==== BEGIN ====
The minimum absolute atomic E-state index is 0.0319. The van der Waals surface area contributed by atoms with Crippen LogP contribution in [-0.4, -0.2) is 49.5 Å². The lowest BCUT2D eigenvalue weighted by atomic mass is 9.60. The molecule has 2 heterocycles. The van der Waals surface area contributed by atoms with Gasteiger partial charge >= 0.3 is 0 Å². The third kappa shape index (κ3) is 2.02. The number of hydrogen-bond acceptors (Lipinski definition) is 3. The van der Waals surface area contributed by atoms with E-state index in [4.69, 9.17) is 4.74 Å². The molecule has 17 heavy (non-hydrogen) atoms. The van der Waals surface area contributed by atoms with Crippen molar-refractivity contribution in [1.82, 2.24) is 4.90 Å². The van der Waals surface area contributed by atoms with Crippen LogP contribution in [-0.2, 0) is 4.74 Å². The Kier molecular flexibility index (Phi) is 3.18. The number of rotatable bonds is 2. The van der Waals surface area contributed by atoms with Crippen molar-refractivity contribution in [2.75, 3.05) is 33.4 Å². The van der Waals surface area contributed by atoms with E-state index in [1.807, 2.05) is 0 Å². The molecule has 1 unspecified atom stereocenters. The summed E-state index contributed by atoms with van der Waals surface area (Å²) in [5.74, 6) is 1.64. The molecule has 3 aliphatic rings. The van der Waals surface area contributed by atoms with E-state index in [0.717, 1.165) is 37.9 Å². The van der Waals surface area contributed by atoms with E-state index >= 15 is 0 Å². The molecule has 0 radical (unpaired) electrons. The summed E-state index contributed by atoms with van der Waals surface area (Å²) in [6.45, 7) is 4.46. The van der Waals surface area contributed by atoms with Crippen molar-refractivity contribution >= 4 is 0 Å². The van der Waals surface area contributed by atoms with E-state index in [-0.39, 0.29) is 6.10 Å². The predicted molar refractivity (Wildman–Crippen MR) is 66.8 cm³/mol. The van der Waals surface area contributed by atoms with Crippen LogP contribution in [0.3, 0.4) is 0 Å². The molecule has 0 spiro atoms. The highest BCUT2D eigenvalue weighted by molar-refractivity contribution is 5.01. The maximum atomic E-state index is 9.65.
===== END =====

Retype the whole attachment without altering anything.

The minimum absolute atomic E-state index is 0.0319. The van der Waals surface area contributed by atoms with Crippen LogP contribution in [-0.4, -0.2) is 49.5 Å². The lowest BCUT2D eigenvalue weighted by atomic mass is 9.60. The molecule has 2 heterocycles. The van der Waals surface area contributed by atoms with Gasteiger partial charge >= 0.3 is 0 Å². The third kappa shape index (κ3) is 2.02. The number of hydrogen-bond acceptors (Lipinski definition) is 3. The van der Waals surface area contributed by atoms with E-state index in [4.69, 9.17) is 4.74 Å². The molecule has 17 heavy (non-hydrogen) atoms. The van der Waals surface area contributed by atoms with Crippen molar-refractivity contribution in [1.82, 2.24) is 4.90 Å². The van der Waals surface area contributed by atoms with Crippen LogP contribution in [-0.2, 0) is 4.74 Å². The Kier molecular flexibility index (Phi) is 3.18. The number of rotatable bonds is 2. The van der Waals surface area contributed by atoms with Crippen molar-refractivity contribution in [2.75, 3.05) is 33.4 Å². The van der Waals surface area contributed by atoms with E-state index in [1.807, 2.05) is 0 Å². The molecule has 1 unspecified atom stereocenters. The summed E-state index contributed by atoms with van der Waals surface area (Å²) in [5.74, 6) is 1.64. The molecule has 3 aliphatic rings. The van der Waals surface area contributed by atoms with E-state index in [0.717, 1.165) is 37.9 Å². The van der Waals surface area contributed by atoms with E-state index >= 15 is 0 Å². The molecule has 0 radical (unpaired) electrons. The summed E-state index contributed by atoms with van der Waals surface area (Å²) in [6.45, 7) is 4.46. The van der Waals surface area contributed by atoms with Crippen molar-refractivity contribution >= 4 is 0 Å². The van der Waals surface area contributed by atoms with E-state index in [-0.39, 0.29) is 6.10 Å². The predicted molar refractivity (Wildman–Crippen MR) is 66.8 cm³/mol. The van der Waals surface area contributed by atoms with Crippen LogP contribution in [0.3, 0.4) is 0 Å². The molecule has 0 spiro atoms. The highest BCUT2D eigenvalue weighted by molar-refractivity contribution is 5.01. The maximum atomic E-state index is 9.65.